For Lupe Salmeron, life in the United States is conditional. Her parents brought her to Madison from Mexico when she was 6. She learned English quickly. She made friends in her neighborhood. Her parents told her they were living in the county without documentation, but she didn’t fully understand what that meant until she was in her teens.
When she was 15, Salmeron became one of hundreds of thousands of young immigrants living in the country illegally to receive the protection of the Deferred Action for Childhood Arrivals program, known as DACA. It meant that she would not be deported, and it meant she could legally get a job and a driver's license. It allowed her to go to college. She’s now 22, with a degree in political science.
In the wake of a U.S. Supreme Court decision last week overturning the Trump administration’s attempt to rescind the program, Salmeron and other DACA recipients say they will continue to fight for immigration reforms that would make their temporary legal status permanent — and for broader reforms that would affect the millions of other immigrants living in the U.S. without documentation.
"Anything can happen to (DACA) at this point, which means anything can happen to us," Salmeron said. "So our lives are never really clear. Our futures are never really clear. We can never plan ahead."
In a 5-4 decision, the Supreme Court on Thursday, June 18 found that the Trump administration broke the law when it ended the program. Salmeron said the decision came as a "huge relief." But the ruling doesn't settle questions about the program, and it doesn't ensure that she or her family will be safe in the U.S.
"It only gives us relief for a brief minute," she said. "Now we're back to square one, essentially."
That's because the Court made no judgment on the policy itself. Rather, it found that the Trump administration had not given a "reasoned explanation for its action" — a procedural requirement.
And that means DACA recipients remain in limbo. On Friday, Trump tweeted that his administration "will be submitting enhanced papers shortly in order to properly fulfil (sic) the Supreme Court's ruling & request of yesterday."
"It's funny because (the Supreme Court ruling) is a huge thing, but yet — it's the same," said Vivi Velasquez, 20, a DACA recipient who is a student at Edgewood College in Madison. "The program is the same as it was yesterday."
Velasquez said she was too nervous to follow the news about the ruling, until her boyfriend's mom sent her word that the court had rejected the Trump administration's effort to end it. Velasquez, who came to the U.S. from Honduras when she was 1 year old, is the first person in her family to graduate from high school, and the first to attend college. She's studying criminal justice with a human services concentration, and wants to be a social worker. She says she'll continue to push elected leaders for immigration reforms.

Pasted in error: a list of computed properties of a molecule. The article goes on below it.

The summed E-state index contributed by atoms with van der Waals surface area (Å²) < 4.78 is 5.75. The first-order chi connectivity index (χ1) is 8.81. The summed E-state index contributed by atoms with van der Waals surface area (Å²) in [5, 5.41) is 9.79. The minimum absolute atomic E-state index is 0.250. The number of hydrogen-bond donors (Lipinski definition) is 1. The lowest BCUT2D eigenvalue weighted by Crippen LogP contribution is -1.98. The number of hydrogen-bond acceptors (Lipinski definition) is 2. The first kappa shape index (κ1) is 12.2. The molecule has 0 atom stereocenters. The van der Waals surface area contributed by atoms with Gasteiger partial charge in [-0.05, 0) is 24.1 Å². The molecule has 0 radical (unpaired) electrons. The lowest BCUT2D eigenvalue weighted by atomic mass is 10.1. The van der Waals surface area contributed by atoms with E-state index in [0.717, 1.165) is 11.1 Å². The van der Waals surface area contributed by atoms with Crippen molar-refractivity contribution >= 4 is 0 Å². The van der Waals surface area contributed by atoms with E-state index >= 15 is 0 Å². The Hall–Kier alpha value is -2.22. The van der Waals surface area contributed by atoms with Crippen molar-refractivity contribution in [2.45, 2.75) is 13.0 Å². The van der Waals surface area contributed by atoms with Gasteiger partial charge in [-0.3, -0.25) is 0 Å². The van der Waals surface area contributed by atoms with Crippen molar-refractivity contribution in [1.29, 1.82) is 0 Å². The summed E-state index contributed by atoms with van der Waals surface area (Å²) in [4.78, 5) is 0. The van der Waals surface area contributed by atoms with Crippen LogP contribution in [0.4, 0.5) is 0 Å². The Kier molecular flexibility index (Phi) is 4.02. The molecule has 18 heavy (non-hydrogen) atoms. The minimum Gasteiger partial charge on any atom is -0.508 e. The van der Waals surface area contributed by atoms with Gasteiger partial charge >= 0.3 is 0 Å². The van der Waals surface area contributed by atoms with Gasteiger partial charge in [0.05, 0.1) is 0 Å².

"The ruling to uphold DACA is a credit to the immigrant rights movement," said Christine Neumann-Ortiz, executive director of the Milwaukee-based organization Voces de la Frontera. "Yet we know that DACA was never a permanent solution. This is a strong reminder of the power we hold when we organize for our rights."
There are about 6,600 DACA recipients in Wisconsin, and more than 650,000 nationwide.
The program was created under an executive order by former President Barack Obama after the failure of a legislative push by congressional Democrats to pass the DREAM Act, which would have given qualifying immigrants who came to the U.S. as children the opportunity to become citizens. Some factors that qualified immigrants to apply include having a high school diploma and a clean criminal record.
But the Trump administration stopped accepting new applications for the program not long after Trump's inauguration in 2017. The program was the subject of negotiations between congressional Democrats and the White House, but negotiations stalled in 2017 after the administration proposed dramatically reducing both legal and illegal immigration in exchange for passing the DREAM Act into law. It was one of the factors that led to the monthlong partial government shutdown in late 2018 and early 2019.
The DREAM Act and DACA were designed to help a group of immigrants most Americans are sympathetic to, and public opinion polling has shown large majorities support the bill. But Salmeron said she sometimes feels guilty about belonging to the group of immigrants without documentation deemed valuable, while others who work at labor-intensive jobs don’t have such protections.
"My degree doesn't make me more valuable than anyone else," Salmeron said. "There's a lot of guilt. I'm grateful for this, but: Why just me? Why just us? Why not our parents? It's hard to wrap your head around."
Both Salmeron and Velasquez said they feel a responsibility to speak out for reform.
"There are so many undocumented people who live in Wisconsin," Velasquez said. "We need to continue to push the governor, we need to continue to reach out to our leaders, elected officials, to push on."
Wisconsin Public Radio can be heard in the Twin Ports at 91.3 FM or online at wpr.org/news.